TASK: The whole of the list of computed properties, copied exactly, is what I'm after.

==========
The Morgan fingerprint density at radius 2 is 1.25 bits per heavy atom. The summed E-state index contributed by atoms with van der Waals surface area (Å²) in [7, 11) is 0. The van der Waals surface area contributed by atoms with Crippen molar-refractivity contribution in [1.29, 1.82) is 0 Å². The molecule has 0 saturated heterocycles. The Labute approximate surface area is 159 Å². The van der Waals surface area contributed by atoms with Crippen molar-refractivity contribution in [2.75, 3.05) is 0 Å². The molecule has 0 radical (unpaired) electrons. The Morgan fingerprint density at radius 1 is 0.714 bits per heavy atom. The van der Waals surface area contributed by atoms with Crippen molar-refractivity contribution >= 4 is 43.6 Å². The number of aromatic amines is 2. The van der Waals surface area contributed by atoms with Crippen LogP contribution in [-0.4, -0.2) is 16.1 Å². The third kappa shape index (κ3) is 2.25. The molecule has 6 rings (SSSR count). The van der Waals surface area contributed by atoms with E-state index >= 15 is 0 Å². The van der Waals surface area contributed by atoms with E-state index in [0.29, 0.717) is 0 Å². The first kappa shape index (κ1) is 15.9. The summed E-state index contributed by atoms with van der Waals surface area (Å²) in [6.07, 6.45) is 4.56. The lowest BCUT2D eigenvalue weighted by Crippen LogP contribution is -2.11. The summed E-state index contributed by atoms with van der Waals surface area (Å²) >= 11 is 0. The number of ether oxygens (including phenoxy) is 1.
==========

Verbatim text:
The Morgan fingerprint density at radius 2 is 1.25 bits per heavy atom. The summed E-state index contributed by atoms with van der Waals surface area (Å²) in [7, 11) is 0. The van der Waals surface area contributed by atoms with Crippen molar-refractivity contribution in [1.29, 1.82) is 0 Å². The molecule has 0 saturated heterocycles. The Labute approximate surface area is 159 Å². The van der Waals surface area contributed by atoms with Crippen molar-refractivity contribution in [2.75, 3.05) is 0 Å². The molecule has 0 radical (unpaired) electrons. The Morgan fingerprint density at radius 1 is 0.714 bits per heavy atom. The van der Waals surface area contributed by atoms with Crippen molar-refractivity contribution >= 4 is 43.6 Å². The number of aromatic amines is 2. The van der Waals surface area contributed by atoms with Crippen LogP contribution in [-0.4, -0.2) is 16.1 Å². The third kappa shape index (κ3) is 2.25. The molecule has 6 rings (SSSR count). The van der Waals surface area contributed by atoms with E-state index >= 15 is 0 Å². The van der Waals surface area contributed by atoms with E-state index in [0.29, 0.717) is 0 Å². The first kappa shape index (κ1) is 15.9. The summed E-state index contributed by atoms with van der Waals surface area (Å²) in [6.07, 6.45) is 4.56. The lowest BCUT2D eigenvalue weighted by Crippen LogP contribution is -2.11. The summed E-state index contributed by atoms with van der Waals surface area (Å²) >= 11 is 0. The number of ether oxygens (including phenoxy) is 1.